I want to challenge this narrative and share examples of how some product companies have been wildly successful build entire products around a single feature or idea.
Free product-market fit email course – https://nxtstep.io/fit
Hey folks, Sean here today. What I wanna talk to you about is the whole concept of feedback previously where people might say that your idea isn’t a product, it’s more likely a feature. Now, traditionally, this has been shared in the context of something somewhat negative or maybe feedback to the extent of you, just you’re not quite there yet in terms of ready to move forward in building a product.
You don’t almost have enough substance or value to offer someone in order to turn it into a product experience that people are going to pay for. I want to challenge that narrative, and I wanna challenge that because of the rise of this concept and the success of other products like it that I’m referring to as micro SaaS or touch, and in my world, particularly B2B SaaS products or applications, because in the studying that I’ve.
The more complicated your software product is, the harder it is to do just about everything. Build it, sell it, market it, gain traction, find product, market fit, whatever, right? All of those things are significantly more difficult, and I believe become exponentially more difficult, the more complicated your software product becomes.
Get our awesome product content delivered daily-ish to your inbox
Now, can that product do more? Yes. More often than not, that’s the case. However, do most of your users want that product to do? That answer is a little bit harder to kind of figure out, and it takes a lot longer in order to determine. So long story short, here, what I’m trying to communicate is that if you’ve got an idea that could potentially be a successful quote unquote feature, or somebody who’s less familiar with the low-touch product world is giving you feedback to the extent of that’s not a product, it’s a feature.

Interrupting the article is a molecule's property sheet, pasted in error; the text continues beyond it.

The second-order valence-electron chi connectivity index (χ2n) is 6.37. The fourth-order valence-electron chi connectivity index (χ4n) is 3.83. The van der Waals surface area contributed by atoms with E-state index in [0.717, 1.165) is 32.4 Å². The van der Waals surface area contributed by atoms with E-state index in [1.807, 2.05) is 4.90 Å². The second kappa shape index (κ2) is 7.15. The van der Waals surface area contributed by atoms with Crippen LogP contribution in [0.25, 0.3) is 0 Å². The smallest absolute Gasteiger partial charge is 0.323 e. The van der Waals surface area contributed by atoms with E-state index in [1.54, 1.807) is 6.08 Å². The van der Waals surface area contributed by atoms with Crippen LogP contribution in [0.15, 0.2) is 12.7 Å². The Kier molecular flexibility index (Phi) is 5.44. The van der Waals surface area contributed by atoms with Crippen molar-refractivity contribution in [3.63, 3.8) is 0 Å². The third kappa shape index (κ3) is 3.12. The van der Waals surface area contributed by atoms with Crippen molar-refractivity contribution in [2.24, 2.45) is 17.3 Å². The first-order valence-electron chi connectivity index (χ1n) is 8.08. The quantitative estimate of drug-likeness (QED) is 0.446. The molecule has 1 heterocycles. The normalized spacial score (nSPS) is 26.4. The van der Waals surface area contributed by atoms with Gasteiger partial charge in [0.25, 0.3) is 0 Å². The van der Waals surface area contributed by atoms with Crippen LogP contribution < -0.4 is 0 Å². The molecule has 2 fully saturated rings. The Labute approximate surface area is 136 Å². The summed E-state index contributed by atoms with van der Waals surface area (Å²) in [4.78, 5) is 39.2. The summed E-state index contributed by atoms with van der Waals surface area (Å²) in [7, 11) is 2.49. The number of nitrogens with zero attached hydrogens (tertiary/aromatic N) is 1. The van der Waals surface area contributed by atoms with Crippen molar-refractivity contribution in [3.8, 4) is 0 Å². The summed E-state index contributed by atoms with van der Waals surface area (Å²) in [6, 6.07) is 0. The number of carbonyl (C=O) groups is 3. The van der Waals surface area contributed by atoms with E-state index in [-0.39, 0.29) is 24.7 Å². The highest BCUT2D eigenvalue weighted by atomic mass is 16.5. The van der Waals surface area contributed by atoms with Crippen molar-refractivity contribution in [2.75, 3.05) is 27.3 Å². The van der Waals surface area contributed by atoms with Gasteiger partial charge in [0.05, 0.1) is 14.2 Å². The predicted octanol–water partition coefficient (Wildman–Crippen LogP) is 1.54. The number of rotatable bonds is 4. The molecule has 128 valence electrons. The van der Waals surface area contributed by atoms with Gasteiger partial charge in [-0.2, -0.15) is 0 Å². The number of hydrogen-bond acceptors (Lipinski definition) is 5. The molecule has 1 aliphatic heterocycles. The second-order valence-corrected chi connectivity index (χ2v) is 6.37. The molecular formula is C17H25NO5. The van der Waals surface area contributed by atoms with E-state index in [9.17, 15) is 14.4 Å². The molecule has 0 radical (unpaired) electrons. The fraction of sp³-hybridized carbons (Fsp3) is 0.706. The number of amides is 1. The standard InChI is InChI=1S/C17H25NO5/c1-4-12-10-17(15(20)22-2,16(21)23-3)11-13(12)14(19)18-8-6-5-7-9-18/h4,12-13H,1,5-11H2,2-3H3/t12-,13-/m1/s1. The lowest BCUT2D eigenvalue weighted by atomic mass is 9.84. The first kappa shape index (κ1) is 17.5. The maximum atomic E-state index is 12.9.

I want to tell you that I think that’s potentially a good thing as. Products that are created around largely a feature create potential opportunities to be highly successful low-touch products, and I’ll give you an example, if you’ve ever used a calendar booker before, those are all pretty good examples of low-touch products.
As in you and I want to meet, and we don’t want to do the round robin via email in order to figure out what works for each of us. So instead, I create a link to my Cal. Enabling you to see the visibility in terms of when I’m available, and then you can compare that with when you’re available. So in self-service format, you can put a meeting essentially on my calendar that works for both of us.
That’s it. That’s where that product stops, and that’s what low touch products are all about. So if you had an idea for something like that, people might have given you feedback on that in the lines. That’s just a feature that can’t be a product oven in itself, but if you had built something like Calendly specifically that it is, that is what they do, and you would’ve been wildly successful.
So don’t let that discourage you. And in fact, I believe features rather than an entire product is actually a potentially good differentiator for even what a micro SAS or a low-touch but successful product ultimately is.